I was absent today. The sub should have lead you through completing your choice of two of the Try This exercises from ch. 4. You should have then received copies of the  Creative Nonfiction Essay Assignment, including due dates as well as the Creative Nonfiction Outline HandoutHomework: begin work on your outline handout, which will be due at the end of Friday’s class.

Tuesday, 3/22 (Red day only)

Another class shorted by CSAP today. We started out with a couple new nonfiction warmups. I then discussed the details of the Creative Nonfiction Essay assignment, including due dates, with the class as well as the outline/sample scene handout that we will work on next class. We then talked more about setting (particularly using scene to set mood/tone/atmosphere as well as writing scene as one would film a movie). Homework: begin work on your outline handout, which will be due at the end of Thursday’s class.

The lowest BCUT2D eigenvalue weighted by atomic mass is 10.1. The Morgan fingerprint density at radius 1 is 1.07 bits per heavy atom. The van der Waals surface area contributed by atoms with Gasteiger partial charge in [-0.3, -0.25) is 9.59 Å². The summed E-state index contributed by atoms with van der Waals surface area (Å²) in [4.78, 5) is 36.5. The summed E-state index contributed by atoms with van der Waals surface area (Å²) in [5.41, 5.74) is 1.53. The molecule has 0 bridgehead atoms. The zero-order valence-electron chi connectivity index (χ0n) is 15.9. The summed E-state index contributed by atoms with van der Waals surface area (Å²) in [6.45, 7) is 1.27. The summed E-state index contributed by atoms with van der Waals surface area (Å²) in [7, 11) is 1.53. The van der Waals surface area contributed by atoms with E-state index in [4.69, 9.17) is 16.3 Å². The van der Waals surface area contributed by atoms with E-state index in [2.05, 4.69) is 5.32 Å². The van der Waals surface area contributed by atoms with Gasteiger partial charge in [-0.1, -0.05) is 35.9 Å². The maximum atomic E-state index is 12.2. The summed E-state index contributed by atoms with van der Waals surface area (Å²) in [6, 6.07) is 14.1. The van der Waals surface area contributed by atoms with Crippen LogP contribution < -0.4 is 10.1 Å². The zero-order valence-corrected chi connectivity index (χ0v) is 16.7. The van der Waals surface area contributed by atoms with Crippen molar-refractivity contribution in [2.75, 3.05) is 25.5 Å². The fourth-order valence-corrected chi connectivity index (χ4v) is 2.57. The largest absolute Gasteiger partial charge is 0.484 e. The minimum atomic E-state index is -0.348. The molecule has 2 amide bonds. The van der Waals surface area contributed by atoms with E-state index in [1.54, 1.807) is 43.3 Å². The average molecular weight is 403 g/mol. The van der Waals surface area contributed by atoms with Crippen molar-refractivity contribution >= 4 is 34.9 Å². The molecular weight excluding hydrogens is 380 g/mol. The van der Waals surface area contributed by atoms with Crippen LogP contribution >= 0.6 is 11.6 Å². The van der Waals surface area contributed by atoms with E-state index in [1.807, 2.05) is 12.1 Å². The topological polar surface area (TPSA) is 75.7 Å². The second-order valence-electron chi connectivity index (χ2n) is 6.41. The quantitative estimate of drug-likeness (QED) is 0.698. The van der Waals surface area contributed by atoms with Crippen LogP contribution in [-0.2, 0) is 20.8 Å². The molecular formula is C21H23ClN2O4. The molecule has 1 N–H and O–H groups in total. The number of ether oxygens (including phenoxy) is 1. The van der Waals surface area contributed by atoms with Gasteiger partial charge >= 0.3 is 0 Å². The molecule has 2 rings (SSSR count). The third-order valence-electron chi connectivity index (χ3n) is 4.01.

Monday, 3/21 (Gold day only)

More nonfiction-related warmups to start today, followed by a brief discussion of the photographs you wrote about. We finished talking about the elements of nonfiction essays. Then students read “At the Dam” and “Wind From the North” in class and we started discussing setting using these two essays. Homework: complete either Try this 7.6 OR 7.7 OR 7.8.

Friday, 3/18 (Red day only)

We finally had some time today now that CSAP testing is over for the week. We did lots of warmups to keep generating ideas for your creative nonfiction essays, and we also talked about the photography warmup from last week and shared some stories students had been writing about. Students read “At the Dam” and “Wind From the North” in class and we started discussing setting using these two essays. Homework: do the research portion of Try This 7.6 which we started today OR complete Try This 7.7.